Sunday, July 28, 2019

"Once Upon a Time ... in Hollywood"


Once Upon a Time ... in Hollywood has everything a movie could possibly need – a magnificent cast, exquisite design, expert craftsmanship – except a compelling screenplay.

It's a beautiful but empty-headed piece of nostalgia, a splendidly gorgeous piece of nothing.  Watching it is like biting into an extravagantly hand-crafted eclair only to discover the baker forgot the filling.

It's the movie Quentin Tarantino probably needed to make, an ode to the movies he grew up watching and to the time in which they were made. For almost three hours, he lavishes over meticulous recreations of 1969 Hollywood; it's cinema as immersive experience.

Leonardo DiCaprio is Rick Dalton, a has-been movie star hurtling toward obscurity. His stunt double, Cliff Booth (Brad Pitt), is his co-dependent sidekick. Rick lives on Cielo Drive, just beneath the house Roman Polanski and Sharon Tate are renting in the winter and spring of 1969.

But the movie is only kinda-sorta about the Manson murders. Played by Margot Robbie, Tate is merely a distraction; her biggest scene simultaneously pities and mocks her desire for celebrity, and is indicative of how tonally off the movie is. It all winds as circuitously as a road in the hills to the night of the murders. Its final 30 minutes are as sadistically violent as they are unexpectedly wrong-headed.

Tarantino has made, it turns out, the cinematic equivalent of a red Trump hat: It's so damned sure that things were better back then that it never stops to ponder its garrulous insistence.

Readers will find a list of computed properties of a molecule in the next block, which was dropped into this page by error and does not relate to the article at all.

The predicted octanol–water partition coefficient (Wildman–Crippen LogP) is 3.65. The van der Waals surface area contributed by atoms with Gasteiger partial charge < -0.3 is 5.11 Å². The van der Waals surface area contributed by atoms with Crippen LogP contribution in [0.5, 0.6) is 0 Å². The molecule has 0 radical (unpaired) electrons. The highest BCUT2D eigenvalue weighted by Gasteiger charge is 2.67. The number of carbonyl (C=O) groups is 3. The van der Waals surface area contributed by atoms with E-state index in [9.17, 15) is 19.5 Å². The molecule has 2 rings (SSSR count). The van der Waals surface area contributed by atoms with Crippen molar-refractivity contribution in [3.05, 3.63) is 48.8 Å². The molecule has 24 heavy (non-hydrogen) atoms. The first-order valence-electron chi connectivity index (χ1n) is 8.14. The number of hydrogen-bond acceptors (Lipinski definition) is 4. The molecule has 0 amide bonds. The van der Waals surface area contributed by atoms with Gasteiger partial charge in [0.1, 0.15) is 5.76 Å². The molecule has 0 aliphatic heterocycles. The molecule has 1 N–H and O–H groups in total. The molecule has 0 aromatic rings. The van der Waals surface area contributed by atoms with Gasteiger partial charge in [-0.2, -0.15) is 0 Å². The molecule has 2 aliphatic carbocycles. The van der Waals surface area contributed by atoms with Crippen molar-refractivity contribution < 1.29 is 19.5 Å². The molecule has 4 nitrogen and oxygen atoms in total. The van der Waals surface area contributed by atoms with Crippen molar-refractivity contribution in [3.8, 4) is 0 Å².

Viewed July 28, 2019 -- AMC Burbank 16


Saturday, July 27, 2019


Crawl is a movie about alligators that attack a Florida home during a Category 5 hurricane.

That is what it is about.

If you think that movie sounds good, Crawl will not disappoint you.

It is reasonably well-made, sometimes laughably stupid, and frequently very effective.

If you thought Jaws would have been good if they had cut out all the stuff about the adventure and the boat and the three guys chasing a shark and had just focused on the shark eating people, Crawl is a movie you'll like.  There are a lot of gruesome and gory scenes of people being eaten by alligators.  Those are the scenes people want to see in a movie about alligators attacking a Florida home during a Category 5 hurricane.  Those are the scenes Crawl gives people.

By far the most disturbing thing I saw in Crawl was the number of people who took their children to see it.

Don't take your children to see it.

And if you come out of Crawl saying, "Boy, that was a dumb movie," can I please refer you to the opening sentence of this review/

That is what it is about.

You get what you pay for.  How many movies can you say that about?

Viewed July 27, 2019 -- AMC Universal Cinema


Friday, July 19, 2019

"The Lion King"


Does every generation get the movies it deserves? If so, what, I shudder, does The Lion King say about today's audiences? That they lack imagination? That they'll take anything they're given, as long as it's sold to them with a massive marketing campaign? Or is it that they seek the comfortable, want no challenges?

It is not easy to find a note of happiness in anything director Jon Favreau's relentlessly, almost impossibly exacting replica of the original 1994 film might be saying. It is purely an exercise in creatively bankrupt marketing prowess. It is a soulless effort to showcase technological superiority. It is an important piece of "creative content" that will be shortly used to market Disney's streaming service.

It is not lacking in entertainment value, any more than a full-size, high-resolution photo replica of the Mona Lisa is lacking in beauty. There is still grace in the opening "Circle of Life" theme, still humor in Pumbaa and Timon (despite some grating and stereotypical gay lisping of Billy Eichner as the latter), still emotion in Rafiki's revelation to Simba about the lion's destiny.